Certainly, some of the easier ones share simplicity in that sense; they don’t need special tools for pouring or anything else. Although a scale to measure the amounts of coffee and water always helps, in case you don’t have one, both can be used without it, especially the Moka, which comes with the amounts already measured.
It is a matter of finding the right grind for both coffee machines:
- The French press will do the extraction work, letting the coffee infuse with the water.
- The Moka will do the extraction work, letting the water pass through the coffee.
The French Press wins hands down on this last point, as the Moka is not versatile. As you have seen in other articles, we can use the French Press to froth milk, prepare Cold Brew, or other infusions. It has many uses, and that’s a big plus point.
The real test is to compare the final brew between the two coffee machines
OK, let’s get to the most exciting part of these comparisons. I decided to brew coffee with the French Press and the Moka and simultaneously test them. I used the same coffee beans, but obviously with different grinds, as each method uses a different grind.
As mentioned, the Moka produces a much more intense and concentrated coffee, so I used less water for the same amount of coffee that I used in the French press. After preparing it, I diluted it with water, the Moka, until I reached the same concentration as the French press.
In this way, I could taste them as equals without the intensity playing against me, to feel the differences and similarities that I could find between the two preparations.
Once the coffees were prepared and served, I waited for the temperature to drop a little before tasting them. The interesting thing was that they were both very tasty. However, I waited for the temperature to drop to feel the flavours better.
Result of the tasting
The result was interesting because the preparations were quite similar. It was the same coffee, but these two very different extraction methods could be different; however, the results were very similar.
Both had a moderate body, although the Moka brew had a heavier, denser body. The French press had more of the chocolatey notes of the coffee, but the other flavours were a bit cloudy, lacking clarity and brightness.
This is since the metal filter of the French press has quite large holes and lets more of the oils and particles from the coffee into the cup. And although I think the brew lacked a little more extraction and would have ground a little finer, it was still very tasty. This would benefit greatly from being combined with milk and would be delicious.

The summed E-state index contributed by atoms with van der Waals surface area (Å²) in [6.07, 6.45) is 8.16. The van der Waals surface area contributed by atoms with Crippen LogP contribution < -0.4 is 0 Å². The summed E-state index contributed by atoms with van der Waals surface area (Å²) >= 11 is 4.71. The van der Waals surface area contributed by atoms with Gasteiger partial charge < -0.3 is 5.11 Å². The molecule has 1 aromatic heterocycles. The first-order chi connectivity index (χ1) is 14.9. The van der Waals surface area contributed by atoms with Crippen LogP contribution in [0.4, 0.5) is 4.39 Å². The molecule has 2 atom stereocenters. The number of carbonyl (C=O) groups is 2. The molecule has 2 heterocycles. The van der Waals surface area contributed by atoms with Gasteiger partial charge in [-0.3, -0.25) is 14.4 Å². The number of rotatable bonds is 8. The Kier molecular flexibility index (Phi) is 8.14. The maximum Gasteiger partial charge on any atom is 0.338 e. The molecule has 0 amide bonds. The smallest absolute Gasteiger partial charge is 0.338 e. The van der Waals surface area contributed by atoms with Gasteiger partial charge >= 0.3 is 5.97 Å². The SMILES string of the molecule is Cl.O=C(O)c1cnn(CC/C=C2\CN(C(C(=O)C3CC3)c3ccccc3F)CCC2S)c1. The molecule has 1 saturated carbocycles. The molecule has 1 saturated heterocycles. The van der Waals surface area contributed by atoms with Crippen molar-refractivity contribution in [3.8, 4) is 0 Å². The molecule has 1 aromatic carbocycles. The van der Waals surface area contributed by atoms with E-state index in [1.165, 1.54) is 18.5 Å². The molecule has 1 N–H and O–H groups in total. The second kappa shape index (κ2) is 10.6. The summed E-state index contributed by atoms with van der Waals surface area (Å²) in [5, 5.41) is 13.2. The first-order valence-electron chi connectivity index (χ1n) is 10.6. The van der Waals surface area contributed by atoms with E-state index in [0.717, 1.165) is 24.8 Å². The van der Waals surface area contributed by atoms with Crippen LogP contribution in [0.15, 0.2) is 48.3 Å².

You also felt this silky body in the French press preparation, although the fruity notes were more apparent with more acidity and sweetness. It was a little more balanced, with more clarity. This is because the French press uses a technique similar to the tasting process, where all the particles can settle to the bottom, producing more clarity in the cup.
The flavours in the French press were brighter, they were more noticeable, they were very rich, and the chocolate notes were noticeable, but it showed a little more of the fruity side, which is also very rich.
Considering all the above points, I think the Moka pot would be winning over the French press so far. But more than the sum of the points, you must consider what adds up the most for you or influences you the most, according to your needs.
In my case, I use the Moka when preparing small quantities of coffee, up to two cups. But the versatility of the French press adds up to a lot.
I recommend the Moka pot for those who enjoy milky drinks, as it produces such an intense coffee; it’s like a cheaper and more accessible imitation of espresso. Excellent for those looking for something quick, practical, without having to weigh or measure, and who want the same result every time. It’s also a good option to take a camping trip to access a stove.
And I recommend the French Press for those looking for something basic, easy to use, but versatile. For anyone starting in the world of coffee, it’s ideal. If it’s a good size, you can make one cup or several cups simply by changing the proportions you use, and it doesn’t require your attention during the process.
Also, why not? I recommend buying both at the same time. In the Moka, we prepare the coffee; in the Press, we froth the milk, and we have a quick, accessible, and economical way to prepare delicious drinks such as Flat White, cappuccino, latte, and so on.